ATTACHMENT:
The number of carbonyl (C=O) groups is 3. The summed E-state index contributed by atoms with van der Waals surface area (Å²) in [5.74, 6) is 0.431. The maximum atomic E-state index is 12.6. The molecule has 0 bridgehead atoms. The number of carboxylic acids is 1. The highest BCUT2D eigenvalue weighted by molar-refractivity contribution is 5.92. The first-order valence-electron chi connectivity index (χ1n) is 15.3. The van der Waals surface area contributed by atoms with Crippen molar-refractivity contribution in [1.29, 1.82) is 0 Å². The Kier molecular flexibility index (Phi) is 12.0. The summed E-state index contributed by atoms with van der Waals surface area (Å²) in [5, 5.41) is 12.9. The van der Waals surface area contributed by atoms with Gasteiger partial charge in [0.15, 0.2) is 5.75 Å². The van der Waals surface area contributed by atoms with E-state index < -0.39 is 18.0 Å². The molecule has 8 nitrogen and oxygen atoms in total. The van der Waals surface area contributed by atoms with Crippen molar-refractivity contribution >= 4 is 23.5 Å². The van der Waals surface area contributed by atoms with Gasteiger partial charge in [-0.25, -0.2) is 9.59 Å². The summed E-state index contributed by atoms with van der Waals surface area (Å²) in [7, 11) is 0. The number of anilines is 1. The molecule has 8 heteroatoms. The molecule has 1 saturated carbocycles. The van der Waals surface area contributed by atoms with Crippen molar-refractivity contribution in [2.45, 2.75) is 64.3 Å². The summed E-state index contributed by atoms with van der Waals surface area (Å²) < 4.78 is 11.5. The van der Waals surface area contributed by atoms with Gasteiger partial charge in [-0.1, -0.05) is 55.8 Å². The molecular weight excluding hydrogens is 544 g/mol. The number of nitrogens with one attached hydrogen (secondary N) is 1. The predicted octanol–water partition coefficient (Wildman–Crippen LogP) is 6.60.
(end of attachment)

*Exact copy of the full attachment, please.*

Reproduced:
The number of carbonyl (C=O) groups is 3. The summed E-state index contributed by atoms with van der Waals surface area (Å²) in [5.74, 6) is 0.431. The maximum atomic E-state index is 12.6. The molecule has 0 bridgehead atoms. The number of carboxylic acids is 1. The highest BCUT2D eigenvalue weighted by molar-refractivity contribution is 5.92. The first-order valence-electron chi connectivity index (χ1n) is 15.3. The van der Waals surface area contributed by atoms with Crippen molar-refractivity contribution in [1.29, 1.82) is 0 Å². The Kier molecular flexibility index (Phi) is 12.0. The summed E-state index contributed by atoms with van der Waals surface area (Å²) in [5, 5.41) is 12.9. The van der Waals surface area contributed by atoms with Gasteiger partial charge in [0.15, 0.2) is 5.75 Å². The van der Waals surface area contributed by atoms with E-state index < -0.39 is 18.0 Å². The molecule has 8 nitrogen and oxygen atoms in total. The van der Waals surface area contributed by atoms with Crippen molar-refractivity contribution >= 4 is 23.5 Å². The van der Waals surface area contributed by atoms with Gasteiger partial charge in [-0.25, -0.2) is 9.59 Å². The summed E-state index contributed by atoms with van der Waals surface area (Å²) in [7, 11) is 0. The number of anilines is 1. The molecule has 8 heteroatoms. The molecule has 1 saturated carbocycles. The van der Waals surface area contributed by atoms with Crippen molar-refractivity contribution in [2.45, 2.75) is 64.3 Å². The summed E-state index contributed by atoms with van der Waals surface area (Å²) < 4.78 is 11.5. The van der Waals surface area contributed by atoms with Gasteiger partial charge in [-0.1, -0.05) is 55.8 Å². The molecular weight excluding hydrogens is 544 g/mol. The number of nitrogens with one attached hydrogen (secondary N) is 1. The predicted octanol–water partition coefficient (Wildman–Crippen LogP) is 6.60.